Long tail of podcasting
The notion of a “long tail” in digital media was first popularised by the editor of Wired magazine, Chris Anderson, in his 2006 book, The Long Tail: Why the Future of Business Is Selling Less of More. The long tail refers to niche interests which may have fewer consumers, as opposed to the big, popular, blockbuster hits, but are nevertheless being especially catered for in the digital era.
This idea adapts well for podcasting – essentially it means that, in podcast scholar Richard Berry’s words, it enables a diverse array of listeners “to find something that more closely represents their interests”. Nevertheless, podcasting is not a panacea for the perceived ills of traditional radio broadcast. It requires more efficient ways of directing listeners to content and does not cater particularly well for older listeners, due to its proliferation on technologically new platforms, such as online and on smartphone apps (though efforts have been made to reverse this trend.
The statistics support this – while the number of weekly podcast listeners in the UK has almost doubled in five years – from 3.2m in 2013 to 5.9m in 2018 – this still only represents 11% of adults in the UK. As BBC Radio 5 Live’s Chris Warburton argued at the NARM conference, the future of podcasting will be predicated on making it an easier experience for the consumer without losing the anyone-can-do-it nature of podcasting itself.
Content for children
While half of podcast listeners in the UK are under 35, there is an audience in both broadcast radio and podcasting that remains underserved.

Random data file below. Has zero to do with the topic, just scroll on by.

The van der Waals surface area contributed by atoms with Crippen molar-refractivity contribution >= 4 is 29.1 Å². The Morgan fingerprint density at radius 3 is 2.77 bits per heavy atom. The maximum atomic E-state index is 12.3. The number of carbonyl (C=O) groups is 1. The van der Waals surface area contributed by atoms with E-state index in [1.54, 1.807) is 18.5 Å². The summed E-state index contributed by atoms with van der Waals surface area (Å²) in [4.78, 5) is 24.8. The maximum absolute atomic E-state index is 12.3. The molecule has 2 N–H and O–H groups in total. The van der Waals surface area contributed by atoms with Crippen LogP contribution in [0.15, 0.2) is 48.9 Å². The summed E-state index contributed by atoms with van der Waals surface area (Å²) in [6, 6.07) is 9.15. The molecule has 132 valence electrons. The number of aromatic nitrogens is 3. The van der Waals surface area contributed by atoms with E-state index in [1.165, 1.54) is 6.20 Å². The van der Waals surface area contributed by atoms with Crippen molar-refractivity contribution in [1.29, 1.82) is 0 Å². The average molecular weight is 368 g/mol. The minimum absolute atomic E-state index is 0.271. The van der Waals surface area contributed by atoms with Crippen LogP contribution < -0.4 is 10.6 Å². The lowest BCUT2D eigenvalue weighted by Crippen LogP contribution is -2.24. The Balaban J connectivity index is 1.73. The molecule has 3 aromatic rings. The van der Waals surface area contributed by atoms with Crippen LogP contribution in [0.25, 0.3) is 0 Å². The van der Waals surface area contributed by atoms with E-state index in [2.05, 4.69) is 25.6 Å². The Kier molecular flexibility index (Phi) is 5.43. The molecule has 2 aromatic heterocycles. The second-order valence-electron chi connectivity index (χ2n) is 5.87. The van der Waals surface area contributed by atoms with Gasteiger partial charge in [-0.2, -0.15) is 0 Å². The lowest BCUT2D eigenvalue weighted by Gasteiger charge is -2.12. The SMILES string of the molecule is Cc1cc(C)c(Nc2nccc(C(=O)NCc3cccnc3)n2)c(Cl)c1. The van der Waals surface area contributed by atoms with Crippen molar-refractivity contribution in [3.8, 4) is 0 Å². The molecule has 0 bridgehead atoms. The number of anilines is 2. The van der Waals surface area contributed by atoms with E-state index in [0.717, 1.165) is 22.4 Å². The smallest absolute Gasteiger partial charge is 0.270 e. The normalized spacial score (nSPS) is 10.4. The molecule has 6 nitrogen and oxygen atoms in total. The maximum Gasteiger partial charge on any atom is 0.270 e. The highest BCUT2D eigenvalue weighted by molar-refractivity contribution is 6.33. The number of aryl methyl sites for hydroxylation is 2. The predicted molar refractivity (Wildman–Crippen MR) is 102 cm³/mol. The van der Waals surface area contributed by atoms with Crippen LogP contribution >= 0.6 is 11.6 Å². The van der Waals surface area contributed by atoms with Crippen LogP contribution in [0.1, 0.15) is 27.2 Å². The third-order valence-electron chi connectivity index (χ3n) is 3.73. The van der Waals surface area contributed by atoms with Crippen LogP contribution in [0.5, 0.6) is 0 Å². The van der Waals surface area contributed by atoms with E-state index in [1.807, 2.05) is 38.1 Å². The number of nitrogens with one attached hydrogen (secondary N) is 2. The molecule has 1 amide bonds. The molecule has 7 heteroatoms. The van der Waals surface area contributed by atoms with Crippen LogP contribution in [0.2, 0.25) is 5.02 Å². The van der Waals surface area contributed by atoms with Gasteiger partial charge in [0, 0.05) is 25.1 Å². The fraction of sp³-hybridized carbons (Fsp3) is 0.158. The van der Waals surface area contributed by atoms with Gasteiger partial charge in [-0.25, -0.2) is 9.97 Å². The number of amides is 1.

That audience is children. There has been specific, targeted radio content for children from the very beginning of radio. The first original radio drama broadcast in the UK was in 1923, and it was for children: The Truth About Father Christmas. It was broadcast from Newcastle by a “radio auntie,” Phyllis M. Twigg. Children’s Hour was a stalwart on BBC Radio between 1923 and 1967. Now dedicated children’s programming has all but disappeared from UK airwaves.
As Gregory Watson of FunKids Radio pointed out at the NARM conference, children’s radio is underserved, not just in the UK but around the world. Currently, such programming is provided almost entirely by CBeebies Radio and FunKids Radio. While there are a range of programmes available on both platforms, the emphasis is on music, for example on FunKids which is 70-75% pop music. As Johnny Leagas of CBeebies Radio pointed out, children’s TV is a babysitter, while radio is a family experience with a wide potential of engagement. This is an area from which radio broadcasters can learn a thing or two from podcasters.
So while media pundits and the broadcast radio industry itself seem to draw a clear line between radio and podcasting, the truth is that they are interrelated forms – and, thankfully, neither is going to go away any time soon.